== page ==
Frankly, you can be a perfectly adequate programmer in a lot of fields without a fundamentally very strong knowledge of mathematics. You may not be very capable when it comes to game engines or network routing optimization, but truth be told, lots of business applications are fairly simple. However, I would encourage you to keep hope alive and not yet give up on the math.
There's a world of difference between the math you take at a lower level and the math you take at a higher level. It's a very different thing to say that you're bad at Calculus (I was - I failed Calc I the first time I took it) than it is to say that you're bad at Graph Theory. As you advance through mathematics, the focus is not on simple problem solving that is frankly fairly boring and repetitive and might as well be done by your graphing calculator. Instead, the focus is on logical thinking skills: constructing proofs is frankly a lot like writing software.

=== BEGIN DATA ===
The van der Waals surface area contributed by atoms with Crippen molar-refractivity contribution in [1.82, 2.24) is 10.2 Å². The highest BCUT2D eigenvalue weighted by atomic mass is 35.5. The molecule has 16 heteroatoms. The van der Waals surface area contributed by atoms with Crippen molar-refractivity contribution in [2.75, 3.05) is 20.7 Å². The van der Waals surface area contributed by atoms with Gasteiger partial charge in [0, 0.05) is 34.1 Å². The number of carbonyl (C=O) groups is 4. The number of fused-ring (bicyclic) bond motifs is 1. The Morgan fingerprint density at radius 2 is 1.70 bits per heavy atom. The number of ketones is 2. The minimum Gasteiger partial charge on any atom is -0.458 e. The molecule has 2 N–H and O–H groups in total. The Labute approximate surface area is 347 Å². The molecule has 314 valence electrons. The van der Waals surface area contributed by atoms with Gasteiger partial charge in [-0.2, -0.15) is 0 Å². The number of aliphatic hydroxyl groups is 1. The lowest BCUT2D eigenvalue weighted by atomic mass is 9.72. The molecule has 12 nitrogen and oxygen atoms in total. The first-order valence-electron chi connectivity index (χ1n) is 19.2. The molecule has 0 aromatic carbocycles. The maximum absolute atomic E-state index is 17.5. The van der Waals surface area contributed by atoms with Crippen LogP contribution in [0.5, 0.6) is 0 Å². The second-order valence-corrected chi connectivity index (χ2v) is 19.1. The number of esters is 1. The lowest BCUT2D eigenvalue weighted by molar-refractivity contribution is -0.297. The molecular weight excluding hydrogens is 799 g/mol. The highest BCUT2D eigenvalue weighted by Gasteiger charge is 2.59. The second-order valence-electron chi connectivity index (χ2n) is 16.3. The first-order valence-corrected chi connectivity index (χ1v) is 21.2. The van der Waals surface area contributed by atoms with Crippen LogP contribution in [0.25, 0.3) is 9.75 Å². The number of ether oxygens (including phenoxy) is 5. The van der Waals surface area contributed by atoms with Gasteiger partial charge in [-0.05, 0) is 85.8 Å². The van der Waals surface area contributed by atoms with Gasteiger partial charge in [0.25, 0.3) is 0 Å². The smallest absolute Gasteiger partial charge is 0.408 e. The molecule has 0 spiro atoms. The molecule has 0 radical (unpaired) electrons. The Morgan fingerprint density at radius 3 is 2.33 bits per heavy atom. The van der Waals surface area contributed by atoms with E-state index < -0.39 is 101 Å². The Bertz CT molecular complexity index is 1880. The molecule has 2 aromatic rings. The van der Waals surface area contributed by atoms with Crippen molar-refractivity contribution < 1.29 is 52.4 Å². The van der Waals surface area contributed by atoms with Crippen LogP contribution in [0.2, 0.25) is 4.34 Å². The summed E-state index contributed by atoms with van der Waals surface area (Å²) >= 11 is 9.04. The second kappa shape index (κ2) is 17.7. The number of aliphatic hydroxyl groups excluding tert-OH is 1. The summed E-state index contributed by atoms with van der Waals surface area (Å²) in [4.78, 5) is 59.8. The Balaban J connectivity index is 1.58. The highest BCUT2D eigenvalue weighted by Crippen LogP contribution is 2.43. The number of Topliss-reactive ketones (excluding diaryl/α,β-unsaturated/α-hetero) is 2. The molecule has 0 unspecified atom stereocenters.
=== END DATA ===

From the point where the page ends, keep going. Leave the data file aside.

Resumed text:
The best math class I ever had was what I considered to be my first "real" math class: basically an introduction to proofs class that covered a range of areas from Graph Theory to Number Theory. The text we used was great (Mathematical Thinking: Problem Solving and Proofs by D'Angelo and West.) You may find it useful just to work through that book to get some ideas of attacking proofs.
Overall, did I really need any of the math I took in college? No, probably not. But having some formal background gave me better critical thinking skills, a better imagination (there are typically many ways to solve a problem, sometimes good, sometimes bad, but a unique idea can be helpful) and confidence in problem solving.